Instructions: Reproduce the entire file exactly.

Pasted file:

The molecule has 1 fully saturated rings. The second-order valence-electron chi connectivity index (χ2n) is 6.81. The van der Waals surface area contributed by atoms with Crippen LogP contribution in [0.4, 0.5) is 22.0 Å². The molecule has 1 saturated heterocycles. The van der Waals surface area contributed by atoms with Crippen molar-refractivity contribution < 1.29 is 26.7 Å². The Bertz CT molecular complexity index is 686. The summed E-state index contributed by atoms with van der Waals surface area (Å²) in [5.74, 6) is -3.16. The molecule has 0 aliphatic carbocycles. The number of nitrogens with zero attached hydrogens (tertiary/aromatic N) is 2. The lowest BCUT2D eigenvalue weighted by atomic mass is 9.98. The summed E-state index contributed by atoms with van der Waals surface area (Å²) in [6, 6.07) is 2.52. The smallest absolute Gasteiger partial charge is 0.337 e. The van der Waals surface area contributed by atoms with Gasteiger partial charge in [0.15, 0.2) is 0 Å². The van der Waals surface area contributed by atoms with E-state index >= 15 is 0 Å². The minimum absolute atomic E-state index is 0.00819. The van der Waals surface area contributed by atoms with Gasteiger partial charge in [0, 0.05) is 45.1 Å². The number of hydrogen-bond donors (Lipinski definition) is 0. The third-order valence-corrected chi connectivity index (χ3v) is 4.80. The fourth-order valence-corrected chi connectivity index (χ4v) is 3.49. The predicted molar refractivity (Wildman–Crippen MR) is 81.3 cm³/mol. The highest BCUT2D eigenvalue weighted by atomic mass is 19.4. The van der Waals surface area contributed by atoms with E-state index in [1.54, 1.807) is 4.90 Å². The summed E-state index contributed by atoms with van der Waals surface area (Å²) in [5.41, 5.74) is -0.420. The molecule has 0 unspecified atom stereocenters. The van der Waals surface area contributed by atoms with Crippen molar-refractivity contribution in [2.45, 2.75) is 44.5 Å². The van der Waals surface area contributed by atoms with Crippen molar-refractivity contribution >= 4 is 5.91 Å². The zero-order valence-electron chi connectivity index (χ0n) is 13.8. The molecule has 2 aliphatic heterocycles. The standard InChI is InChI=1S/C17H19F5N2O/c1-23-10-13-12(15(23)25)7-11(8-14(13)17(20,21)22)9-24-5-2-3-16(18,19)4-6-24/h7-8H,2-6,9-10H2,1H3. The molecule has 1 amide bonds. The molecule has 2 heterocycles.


The molecule has 1 fully saturated rings. The second-order valence-electron chi connectivity index (χ2n) is 6.81. The van der Waals surface area contributed by atoms with Crippen LogP contribution in [0.4, 0.5) is 22.0 Å². The molecule has 1 saturated heterocycles. The van der Waals surface area contributed by atoms with Crippen molar-refractivity contribution < 1.29 is 26.7 Å². The Bertz CT molecular complexity index is 686. The summed E-state index contributed by atoms with van der Waals surface area (Å²) in [5.74, 6) is -3.16. The molecule has 0 aliphatic carbocycles. The number of nitrogens with zero attached hydrogens (tertiary/aromatic N) is 2. The lowest BCUT2D eigenvalue weighted by atomic mass is 9.98. The summed E-state index contributed by atoms with van der Waals surface area (Å²) in [6, 6.07) is 2.52. The smallest absolute Gasteiger partial charge is 0.337 e. The van der Waals surface area contributed by atoms with Gasteiger partial charge in [0.15, 0.2) is 0 Å². The van der Waals surface area contributed by atoms with E-state index >= 15 is 0 Å². The minimum absolute atomic E-state index is 0.00819. The van der Waals surface area contributed by atoms with Gasteiger partial charge in [0, 0.05) is 45.1 Å². The number of hydrogen-bond donors (Lipinski definition) is 0. The third-order valence-corrected chi connectivity index (χ3v) is 4.80. The fourth-order valence-corrected chi connectivity index (χ4v) is 3.49. The predicted molar refractivity (Wildman–Crippen MR) is 81.3 cm³/mol. The highest BCUT2D eigenvalue weighted by atomic mass is 19.4. The van der Waals surface area contributed by atoms with E-state index in [1.54, 1.807) is 4.90 Å². The summed E-state index contributed by atoms with van der Waals surface area (Å²) in [5.41, 5.74) is -0.420. The molecule has 0 unspecified atom stereocenters. The van der Waals surface area contributed by atoms with Crippen molar-refractivity contribution in [2.45, 2.75) is 44.5 Å². The van der Waals surface area contributed by atoms with Crippen molar-refractivity contribution >= 4 is 5.91 Å². The zero-order valence-electron chi connectivity index (χ0n) is 13.8. The molecule has 2 aliphatic heterocycles. The standard InChI is InChI=1S/C17H19F5N2O/c1-23-10-13-12(15(23)25)7-11(8-14(13)17(20,21)22)9-24-5-2-3-16(18,19)4-6-24/h7-8H,2-6,9-10H2,1H3. The molecule has 1 amide bonds. The molecule has 2 heterocycles.